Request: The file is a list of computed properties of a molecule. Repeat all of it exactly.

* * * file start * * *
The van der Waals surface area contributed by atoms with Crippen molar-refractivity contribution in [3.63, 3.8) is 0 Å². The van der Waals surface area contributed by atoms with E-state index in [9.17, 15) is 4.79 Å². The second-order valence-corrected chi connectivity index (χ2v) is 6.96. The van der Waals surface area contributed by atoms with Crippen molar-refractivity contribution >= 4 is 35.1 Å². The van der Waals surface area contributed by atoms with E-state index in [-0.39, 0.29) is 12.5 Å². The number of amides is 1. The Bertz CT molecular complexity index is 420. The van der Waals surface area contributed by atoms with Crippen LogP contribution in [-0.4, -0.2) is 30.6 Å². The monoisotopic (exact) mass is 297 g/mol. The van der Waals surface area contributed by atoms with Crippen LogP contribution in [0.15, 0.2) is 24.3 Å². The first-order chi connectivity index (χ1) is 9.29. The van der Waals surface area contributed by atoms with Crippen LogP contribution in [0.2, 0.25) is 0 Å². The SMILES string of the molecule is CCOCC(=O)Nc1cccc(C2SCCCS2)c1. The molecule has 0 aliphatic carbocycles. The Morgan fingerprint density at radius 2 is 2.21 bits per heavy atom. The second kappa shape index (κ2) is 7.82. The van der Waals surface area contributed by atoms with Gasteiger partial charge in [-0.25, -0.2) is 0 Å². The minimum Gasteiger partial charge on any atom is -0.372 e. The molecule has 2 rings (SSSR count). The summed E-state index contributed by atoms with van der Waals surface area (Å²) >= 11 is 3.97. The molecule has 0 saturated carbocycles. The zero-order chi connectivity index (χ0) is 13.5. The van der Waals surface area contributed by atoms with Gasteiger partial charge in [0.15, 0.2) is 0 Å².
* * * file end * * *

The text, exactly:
The van der Waals surface area contributed by atoms with Crippen molar-refractivity contribution in [3.63, 3.8) is 0 Å². The van der Waals surface area contributed by atoms with E-state index in [9.17, 15) is 4.79 Å². The second-order valence-corrected chi connectivity index (χ2v) is 6.96. The van der Waals surface area contributed by atoms with Crippen molar-refractivity contribution >= 4 is 35.1 Å². The van der Waals surface area contributed by atoms with E-state index in [-0.39, 0.29) is 12.5 Å². The number of amides is 1. The Bertz CT molecular complexity index is 420. The van der Waals surface area contributed by atoms with Crippen LogP contribution in [-0.4, -0.2) is 30.6 Å². The monoisotopic (exact) mass is 297 g/mol. The van der Waals surface area contributed by atoms with Crippen LogP contribution in [0.15, 0.2) is 24.3 Å². The first-order chi connectivity index (χ1) is 9.29. The van der Waals surface area contributed by atoms with Crippen LogP contribution in [0.2, 0.25) is 0 Å². The SMILES string of the molecule is CCOCC(=O)Nc1cccc(C2SCCCS2)c1. The molecule has 0 aliphatic carbocycles. The Morgan fingerprint density at radius 2 is 2.21 bits per heavy atom. The second kappa shape index (κ2) is 7.82. The van der Waals surface area contributed by atoms with Gasteiger partial charge in [-0.25, -0.2) is 0 Å². The minimum Gasteiger partial charge on any atom is -0.372 e. The molecule has 2 rings (SSSR count). The summed E-state index contributed by atoms with van der Waals surface area (Å²) >= 11 is 3.97. The molecule has 0 saturated carbocycles. The zero-order chi connectivity index (χ0) is 13.5. The van der Waals surface area contributed by atoms with Gasteiger partial charge in [0.15, 0.2) is 0 Å².